Virtual Meeting Brings Stakeholders Together to Provide Solutions to Combat Veteran Suicide

Each year, hundreds of thousands of Americans serve their country in the U.S. military. For many, their military experience becomes a building block for personal and professional development, and a touchstone of pride long after they return to civilian life. For others, however, post-military life can bring challenges. Sadly, the rate of death by suicide for veterans is 1.5 times greater than for those who have not served in the military, particularly among young veterans aged 18-35. The good news is that suicide prevention is possible. 

Suicidal thoughts and behaviors are rarely caused by any single factor, which means there are multiple pathways for prevention. To help address the challenge of veterans’ suicide, the CDC Foundation is working in collaboration with the Centers for Disease Control and Prevention (CDC) on a project to build evaluation capacity among veteran-serving organizations (VSOs) implementing programs that support an upstream, public health approach to suicide prevention among U.S. military veterans. 

Through this project, now in its second year, VSOs were awarded grants to develop and implement an evaluation plan and build their capacity for ongoing program evaluation. The goal of the project is to help VSO grantees build and implement evaluative knowledge and skills and use evaluations as a performance improvement tool based on CDC's Evaluation Framework, resources and focused technical assistance. 

In addition to building capacity to evaluate and improve programs, the CDC Foundation also understands the need for a comprehensive, coordinated approach that includes collaboration across sectors as part of an upstream public health approach to ending veteran suicide. 

For this purpose, a two-part virtual meeting was held in June. The meeting aimed to increase understanding of the work and experiences of project grantee VSOs and the integration of evaluation into suicide prevention efforts. Additionally, the meetings sought to facilitate networking, knowledge transfer and strategic partnership building between the VSOs and a variety of suicide prevention stakeholders.

The virtual, real-time meeting was designed to be highly interactive, utilizing structured processes to guide the group through a series of predefined steps to achieve the stated outcomes while emphasizing both individual engagement and group collaboration.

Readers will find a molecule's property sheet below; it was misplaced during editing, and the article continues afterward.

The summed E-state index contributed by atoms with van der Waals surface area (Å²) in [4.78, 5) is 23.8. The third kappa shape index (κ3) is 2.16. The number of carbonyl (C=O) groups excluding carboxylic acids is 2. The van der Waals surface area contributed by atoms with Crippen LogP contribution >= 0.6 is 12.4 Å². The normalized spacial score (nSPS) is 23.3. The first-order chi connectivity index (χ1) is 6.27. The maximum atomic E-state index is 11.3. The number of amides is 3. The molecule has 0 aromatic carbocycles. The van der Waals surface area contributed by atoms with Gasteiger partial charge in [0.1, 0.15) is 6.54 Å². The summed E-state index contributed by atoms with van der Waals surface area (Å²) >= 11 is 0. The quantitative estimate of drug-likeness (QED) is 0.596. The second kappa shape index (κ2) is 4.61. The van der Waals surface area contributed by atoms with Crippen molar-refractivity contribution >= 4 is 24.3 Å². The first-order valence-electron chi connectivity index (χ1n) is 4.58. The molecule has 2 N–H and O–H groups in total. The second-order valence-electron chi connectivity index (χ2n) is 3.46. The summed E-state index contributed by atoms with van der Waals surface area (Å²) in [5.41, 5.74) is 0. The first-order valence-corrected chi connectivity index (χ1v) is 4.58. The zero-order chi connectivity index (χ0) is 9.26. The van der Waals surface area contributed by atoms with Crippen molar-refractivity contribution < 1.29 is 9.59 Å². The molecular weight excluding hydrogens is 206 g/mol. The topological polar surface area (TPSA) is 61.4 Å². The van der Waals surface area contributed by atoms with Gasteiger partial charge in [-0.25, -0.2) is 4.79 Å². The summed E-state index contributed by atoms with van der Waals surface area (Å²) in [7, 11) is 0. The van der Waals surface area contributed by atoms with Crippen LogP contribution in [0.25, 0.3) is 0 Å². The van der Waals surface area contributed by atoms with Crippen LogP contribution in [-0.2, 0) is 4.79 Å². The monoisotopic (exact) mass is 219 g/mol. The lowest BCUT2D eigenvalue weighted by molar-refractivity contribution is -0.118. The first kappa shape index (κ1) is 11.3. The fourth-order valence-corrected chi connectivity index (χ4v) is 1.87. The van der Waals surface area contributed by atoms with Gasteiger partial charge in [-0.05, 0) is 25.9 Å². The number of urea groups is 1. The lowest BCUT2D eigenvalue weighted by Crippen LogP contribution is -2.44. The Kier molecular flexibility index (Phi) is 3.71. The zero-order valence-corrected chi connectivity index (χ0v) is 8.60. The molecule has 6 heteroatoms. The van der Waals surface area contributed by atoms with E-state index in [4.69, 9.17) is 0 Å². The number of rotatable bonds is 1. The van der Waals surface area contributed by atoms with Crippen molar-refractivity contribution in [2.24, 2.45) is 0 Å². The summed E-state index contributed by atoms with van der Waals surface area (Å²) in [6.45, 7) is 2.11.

On day one of the meeting, VSO grantees had an opportunity to share their hero’s journey with multi-sector stakeholders. By sharing their experiences through their hero’s journey, VSOs were able to explain to participants why their program exists and why they participated in the project, take them through the challenges and revelations, and finally to the next steps for achieving success. More than 140 public and private stakeholders, including leadership from veteran-serving organizations; representatives from business and philanthropy; representatives from federal agencies (e.g. Veterans Affairs, CDC, etc.); and other organizations across sectors participated in the meeting. These groups engaged with the seven organizations involved in the project about successes and lessons learned as well as ways to further engage and collaborate after the meeting. 

On the second day, the VSOs met with internal CDC and CDCF project stakeholders, allowing all of the participants to dig a little deeper into challenges and opportunities related to their projects. Debra Houry, MD, MPH, director of the National Center for Injury Prevention and Control at CDC, discussed new advances in suicide prevention work at CDC. 

It is our hope that after such an engaging meeting, VSOs are able to diversify and increase resource mobilization through new collaborations, increasing the impact and sustainability of their programs addressing veteran suicide.

We owe a debt of gratitude to every member of our U.S. military for their service, and we hope this project provides a variety of resources to help address this urgent American public health issue.



Lola Oguntomilade is a federal project manager for the CDC Foundation.